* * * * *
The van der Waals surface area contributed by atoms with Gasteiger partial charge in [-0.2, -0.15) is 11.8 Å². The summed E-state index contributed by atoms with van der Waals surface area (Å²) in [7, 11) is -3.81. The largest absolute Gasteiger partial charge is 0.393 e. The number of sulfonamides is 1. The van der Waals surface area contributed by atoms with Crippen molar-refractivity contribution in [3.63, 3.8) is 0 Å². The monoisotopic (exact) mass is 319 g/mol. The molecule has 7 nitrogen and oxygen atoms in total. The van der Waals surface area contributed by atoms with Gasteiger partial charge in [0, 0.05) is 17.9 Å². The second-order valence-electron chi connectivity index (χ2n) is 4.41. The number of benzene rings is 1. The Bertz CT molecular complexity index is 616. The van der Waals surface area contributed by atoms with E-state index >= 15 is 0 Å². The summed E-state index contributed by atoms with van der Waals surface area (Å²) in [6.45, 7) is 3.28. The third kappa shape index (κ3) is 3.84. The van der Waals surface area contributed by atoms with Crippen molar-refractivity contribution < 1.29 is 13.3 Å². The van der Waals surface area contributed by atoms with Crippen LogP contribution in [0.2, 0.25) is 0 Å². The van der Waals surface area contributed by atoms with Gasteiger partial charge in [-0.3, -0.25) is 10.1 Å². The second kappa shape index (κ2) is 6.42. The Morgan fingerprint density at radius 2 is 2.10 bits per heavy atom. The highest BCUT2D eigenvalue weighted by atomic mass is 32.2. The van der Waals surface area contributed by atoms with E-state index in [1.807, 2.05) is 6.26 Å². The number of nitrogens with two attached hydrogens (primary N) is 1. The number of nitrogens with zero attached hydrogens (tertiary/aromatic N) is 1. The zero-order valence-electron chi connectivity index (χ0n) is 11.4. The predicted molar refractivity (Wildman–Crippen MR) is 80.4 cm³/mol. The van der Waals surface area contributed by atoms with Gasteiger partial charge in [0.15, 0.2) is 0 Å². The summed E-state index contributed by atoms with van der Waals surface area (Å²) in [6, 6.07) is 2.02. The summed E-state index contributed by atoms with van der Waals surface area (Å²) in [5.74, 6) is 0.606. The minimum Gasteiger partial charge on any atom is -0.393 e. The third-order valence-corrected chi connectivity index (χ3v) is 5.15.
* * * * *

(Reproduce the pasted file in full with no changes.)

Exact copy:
The van der Waals surface area contributed by atoms with Gasteiger partial charge in [-0.2, -0.15) is 11.8 Å². The summed E-state index contributed by atoms with van der Waals surface area (Å²) in [7, 11) is -3.81. The largest absolute Gasteiger partial charge is 0.393 e. The number of sulfonamides is 1. The van der Waals surface area contributed by atoms with Crippen molar-refractivity contribution in [3.63, 3.8) is 0 Å². The monoisotopic (exact) mass is 319 g/mol. The molecule has 7 nitrogen and oxygen atoms in total. The van der Waals surface area contributed by atoms with Gasteiger partial charge in [0, 0.05) is 17.9 Å². The second-order valence-electron chi connectivity index (χ2n) is 4.41. The number of benzene rings is 1. The Bertz CT molecular complexity index is 616. The van der Waals surface area contributed by atoms with E-state index >= 15 is 0 Å². The summed E-state index contributed by atoms with van der Waals surface area (Å²) in [6.45, 7) is 3.28. The third kappa shape index (κ3) is 3.84. The van der Waals surface area contributed by atoms with Crippen molar-refractivity contribution < 1.29 is 13.3 Å². The van der Waals surface area contributed by atoms with Crippen LogP contribution in [0.2, 0.25) is 0 Å². The van der Waals surface area contributed by atoms with Gasteiger partial charge in [-0.3, -0.25) is 10.1 Å². The second kappa shape index (κ2) is 6.42. The Morgan fingerprint density at radius 2 is 2.10 bits per heavy atom. The highest BCUT2D eigenvalue weighted by atomic mass is 32.2. The van der Waals surface area contributed by atoms with E-state index in [1.807, 2.05) is 6.26 Å². The number of nitrogens with two attached hydrogens (primary N) is 1. The number of nitrogens with zero attached hydrogens (tertiary/aromatic N) is 1. The zero-order valence-electron chi connectivity index (χ0n) is 11.4. The predicted molar refractivity (Wildman–Crippen MR) is 80.4 cm³/mol. The van der Waals surface area contributed by atoms with Gasteiger partial charge in [0.15, 0.2) is 0 Å². The summed E-state index contributed by atoms with van der Waals surface area (Å²) in [6, 6.07) is 2.02. The summed E-state index contributed by atoms with van der Waals surface area (Å²) in [5.74, 6) is 0.606. The minimum Gasteiger partial charge on any atom is -0.393 e. The third-order valence-corrected chi connectivity index (χ3v) is 5.15.